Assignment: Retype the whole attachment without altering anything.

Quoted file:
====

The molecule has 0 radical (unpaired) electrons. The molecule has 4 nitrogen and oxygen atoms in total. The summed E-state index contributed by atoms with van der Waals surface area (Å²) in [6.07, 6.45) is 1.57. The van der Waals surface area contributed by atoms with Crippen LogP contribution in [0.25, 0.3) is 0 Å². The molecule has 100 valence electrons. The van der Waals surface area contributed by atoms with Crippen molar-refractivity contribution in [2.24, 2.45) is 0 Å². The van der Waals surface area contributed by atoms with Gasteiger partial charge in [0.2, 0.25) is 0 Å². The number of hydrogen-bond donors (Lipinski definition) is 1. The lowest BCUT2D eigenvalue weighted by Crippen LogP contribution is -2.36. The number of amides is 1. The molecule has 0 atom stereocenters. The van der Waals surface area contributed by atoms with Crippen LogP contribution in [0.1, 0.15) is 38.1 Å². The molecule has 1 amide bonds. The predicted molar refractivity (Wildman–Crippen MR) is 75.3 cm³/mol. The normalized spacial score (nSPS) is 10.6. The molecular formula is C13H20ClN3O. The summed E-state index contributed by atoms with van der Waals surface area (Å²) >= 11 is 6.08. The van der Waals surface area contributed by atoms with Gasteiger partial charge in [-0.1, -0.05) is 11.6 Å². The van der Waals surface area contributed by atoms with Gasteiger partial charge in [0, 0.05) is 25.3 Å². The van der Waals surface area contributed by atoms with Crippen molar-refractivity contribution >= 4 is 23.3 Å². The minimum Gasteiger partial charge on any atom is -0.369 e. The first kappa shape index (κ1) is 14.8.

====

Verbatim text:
The molecule has 0 radical (unpaired) electrons. The molecule has 4 nitrogen and oxygen atoms in total. The summed E-state index contributed by atoms with van der Waals surface area (Å²) in [6.07, 6.45) is 1.57. The van der Waals surface area contributed by atoms with Crippen LogP contribution in [0.25, 0.3) is 0 Å². The molecule has 100 valence electrons. The van der Waals surface area contributed by atoms with Crippen molar-refractivity contribution in [2.24, 2.45) is 0 Å². The van der Waals surface area contributed by atoms with Gasteiger partial charge in [0.2, 0.25) is 0 Å². The number of hydrogen-bond donors (Lipinski definition) is 1. The lowest BCUT2D eigenvalue weighted by Crippen LogP contribution is -2.36. The number of amides is 1. The molecule has 0 atom stereocenters. The van der Waals surface area contributed by atoms with Crippen LogP contribution in [0.1, 0.15) is 38.1 Å². The molecule has 1 amide bonds. The predicted molar refractivity (Wildman–Crippen MR) is 75.3 cm³/mol. The normalized spacial score (nSPS) is 10.6. The molecular formula is C13H20ClN3O. The summed E-state index contributed by atoms with van der Waals surface area (Å²) >= 11 is 6.08. The van der Waals surface area contributed by atoms with Gasteiger partial charge in [-0.1, -0.05) is 11.6 Å². The van der Waals surface area contributed by atoms with Gasteiger partial charge in [0, 0.05) is 25.3 Å². The van der Waals surface area contributed by atoms with Crippen molar-refractivity contribution >= 4 is 23.3 Å². The minimum Gasteiger partial charge on any atom is -0.369 e. The first kappa shape index (κ1) is 14.8.